Episode 364: Does Good Ransomware Coverage Have To Be Boring? – Know-how

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Episode 364: Does a Good Ransomware Policy Have to Be Boring?

June 03, 2021

Steptoe & Johnson LLP

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Download the 364th episode (mp3).

  • We don’t get very far into my interview with the authors of a widespread Ransomware Task Force report before I argue that most of its recommendations are “boring” procedural steps that do not directly address the ransomware scourge. This leads to a lively dialogue with Philip Reiner, Executive Director of the Institute for Security and Technology (IST), the sponsoring organization of the report, Megan Stifel from the Global Cyber ​​Alliance and Chris Painter from the Global Forum on Cyber ​​Expertise Foundation. Indeed, among the nearly 50 proposals in the report, we find several new and by no means boring recommendations.
  • In the news summary, Dmitri Alperovitch has an answer to my question: “Is Putin getting a grip on US social media?” Not just Putin, but every other major authoritarian government is finding ways to take control of Google, Twitter, and Facebook. In the case of Russia, the method is first a token fine, then a gradual throttling of service delivery that makes domestic competitors look better compared to the Silicon Valley brand.
  • Mark MacCarthy obstructs Epic’s lawsuit against Apple. The judge is clearly determined to raise concerns on both sides that the case will not go well. And our best guess is that Epic might get some form of relief, but not the result they were hoping for.
  • Dmitri and I are amazed at the speed and consensus on regulatory approaches to the Colonial Pipeline ransomware event. It is very likely that the attack is fueling cyber incident reporting laws (and without any liability cover) and aggressive security regulations from the competent authority – TSA. I offer a cynical Washington perspective on why the TSA acted so decisively.
  • Mark and I are concerned with the signing and immediate lawsuit of Florida social media regulation that attacks common content moderation issues. Florida will face an uphill battle, but none of us will be convinced by the tech press claim that the law is being “laughed at out of court.” Almost everything in the law is serious except for the absurd (and likely severable) exception for Florida theme park owners.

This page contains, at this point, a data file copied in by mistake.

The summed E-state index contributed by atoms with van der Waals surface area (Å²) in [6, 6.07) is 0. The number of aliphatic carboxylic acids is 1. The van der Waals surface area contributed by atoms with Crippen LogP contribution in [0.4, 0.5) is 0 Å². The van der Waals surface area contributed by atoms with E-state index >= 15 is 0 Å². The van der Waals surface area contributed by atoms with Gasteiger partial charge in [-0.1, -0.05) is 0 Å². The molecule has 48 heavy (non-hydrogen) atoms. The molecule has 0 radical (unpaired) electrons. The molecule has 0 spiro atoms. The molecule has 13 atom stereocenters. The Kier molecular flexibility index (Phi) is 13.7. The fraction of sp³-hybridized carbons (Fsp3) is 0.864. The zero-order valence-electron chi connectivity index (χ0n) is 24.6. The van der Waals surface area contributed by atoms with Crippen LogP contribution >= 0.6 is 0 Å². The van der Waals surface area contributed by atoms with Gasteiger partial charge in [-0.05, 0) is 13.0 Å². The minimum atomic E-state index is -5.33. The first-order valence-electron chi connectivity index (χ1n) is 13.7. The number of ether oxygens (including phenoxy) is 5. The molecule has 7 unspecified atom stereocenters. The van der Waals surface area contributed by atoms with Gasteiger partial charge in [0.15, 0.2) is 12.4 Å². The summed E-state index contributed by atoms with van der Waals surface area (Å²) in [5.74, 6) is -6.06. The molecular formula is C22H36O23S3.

• Dmitri is running the DeHyping Machine over reports that the Russians have responded to Biden government sanctions by delivering another cyberpunch in the form of hijacked USAID emails. It found that the attack was cyber espionage for garden varieties, that the compromise did not include access to USAID networks, that it started before sanctions and did not get very far.
  • Jordan Schneider explains the impact of S.’s government policy on the wireless industry and the appeal of Open RAN as a way to end the current incumbent. US industrial policy could be changed by the shape-changing Endless Frontier Act.
  • Jordan and Dmitri explain how. I wonder if we see deep convergence in industrial policy on both sides of the Pacific after President XI delivered a technology policy speech that could have been given by half a dozen Republican or Democratic senators.
  • Finally, Dmitri is reviewing cryptocurrency regulation bids in both the White House and London.

In short hits we cover:

  • The decision by the European Court of Human Rights to suppress, but not entirely kill, the GCHQ’s bulk data surveillance programs and cooperation with the US, offers a possible explanation for the court’s caution.
  • A court motion that strongly suggests the Biden administration will not abandon a controversial Trump administration rule that requires visa applicants to register their social media addresses with the US government. I speculate why.
  • A WhatsApp decision not to threaten its users into accepting the company’s new privacy policy. Instead, I suspect WhatsApp angered them into submission.
  • And finally, a festival of EU competition law Brussels attacks on Silicon Valley, from Germany to France.

As always, The Cyberlaw Podcast is open to feedback. Be sure to keep in touch with @stewartbaker on Twitter. Send your questions, comments, and suggestions for topics or interviewees to CyberlawPodcast@steptoe.com. Remember, if your proposed guest shows up on the show, we’ll send you a much sought-after Cyberlaw podcast mug!

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